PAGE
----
Typically they’ll shrink and go away shortly after giving birth, but in the meantime, you’re going to want to be prepared to minimize the pain. Witch hazel pads offer great natural relief, which is why they’re on my list of postpartum recovery essentials. And make sure you’re following my tips to ease constipation, so that pooping becomes easier and your hemorrhoids can heal faster.
9. Breastfeeding Struggles
Breastfeeding, as wonderful as it is, can also be a source of stress for many new moms. They wonder if they’re doing it right, or if their baby is getting enough milk. And it can really hurt until your nipples toughen up.
If you’re struggling with it, try a couple different breastfeeding positions, check out the best breastfeeding videos for help, and try my DIY remedy for sore nipples. I promise, it gets better! But in the meantime, don’t give up—talk to a lactation consultant or join a moms group to find help and support.
10. Baby Blues
I’m not talking about postpartum depression, but the more subtle brain changes moms experience after giving birth. Symptoms include crying at the drop of a hat, mood swings, and an inability to sleep.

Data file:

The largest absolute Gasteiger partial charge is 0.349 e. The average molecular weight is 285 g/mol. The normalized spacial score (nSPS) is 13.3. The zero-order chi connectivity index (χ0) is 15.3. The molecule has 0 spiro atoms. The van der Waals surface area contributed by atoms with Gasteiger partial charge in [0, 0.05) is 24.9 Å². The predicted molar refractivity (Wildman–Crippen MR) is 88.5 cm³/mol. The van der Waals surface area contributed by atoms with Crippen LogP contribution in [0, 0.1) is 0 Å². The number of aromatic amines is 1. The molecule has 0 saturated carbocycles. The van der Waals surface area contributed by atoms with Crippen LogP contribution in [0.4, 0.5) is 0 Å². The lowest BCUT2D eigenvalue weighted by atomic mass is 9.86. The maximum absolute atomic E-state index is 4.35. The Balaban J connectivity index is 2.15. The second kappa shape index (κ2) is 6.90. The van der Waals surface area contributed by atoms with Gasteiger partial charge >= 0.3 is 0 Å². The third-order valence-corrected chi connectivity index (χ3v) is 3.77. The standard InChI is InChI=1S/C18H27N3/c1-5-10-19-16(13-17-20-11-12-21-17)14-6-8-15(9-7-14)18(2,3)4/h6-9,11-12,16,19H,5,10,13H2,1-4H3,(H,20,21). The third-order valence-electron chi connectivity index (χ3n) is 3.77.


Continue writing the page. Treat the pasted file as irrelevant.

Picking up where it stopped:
These feeling are all caused by intense hormonal changes that actually change the way a mom’s brain functions. (Read more about the baby blues in this post.) You should start to feel better after one to two weeks, but if that window closes and the baby blues haven’t subsided, talk to a professional to rule out postpartum depression. (And keep in mind, dads can experience postpartum blues too!)
11. Hair Loss
Have you noticed your brush and shower drain are full of hair?! Due to the increased levels of estrogen during pregnancy, your hair remained in place (giving you that voluminous, beautiful pregnancy hair!). But right around the three-month mark, many women notice that all that pregnancy hair begins to shed, and shed… and shed.
The official term for this experience, postpartum alopecia, may sound alarming, but don’t panic—you’re not going bald. It can take a few months, but the hair loss will stop. In the meantime, check out my Hair Rescue ebook. It includes all of my best, evidence-based protocols to prevent, reverse, and/or grow back postpartum hair loss.
Be Gentle With Yourself After Giving Birth
Your body worked hard to grow that perfect little human you gave birth to—it only makes sense that your body needs time to recover. Take care of yourself, ask for help, and take it slow while you heal. Check out our postpartum recovery checklist for ideas on how to nurture yourself, eat nutrient-dense meals, and spend lots of time snuggling skin-to-skin with your baby. Trust me: The to-do list can wait.
How About You?
Did you experience any of these changes after giving birth? What surprised you the most? And do you have any advice for first-time moms?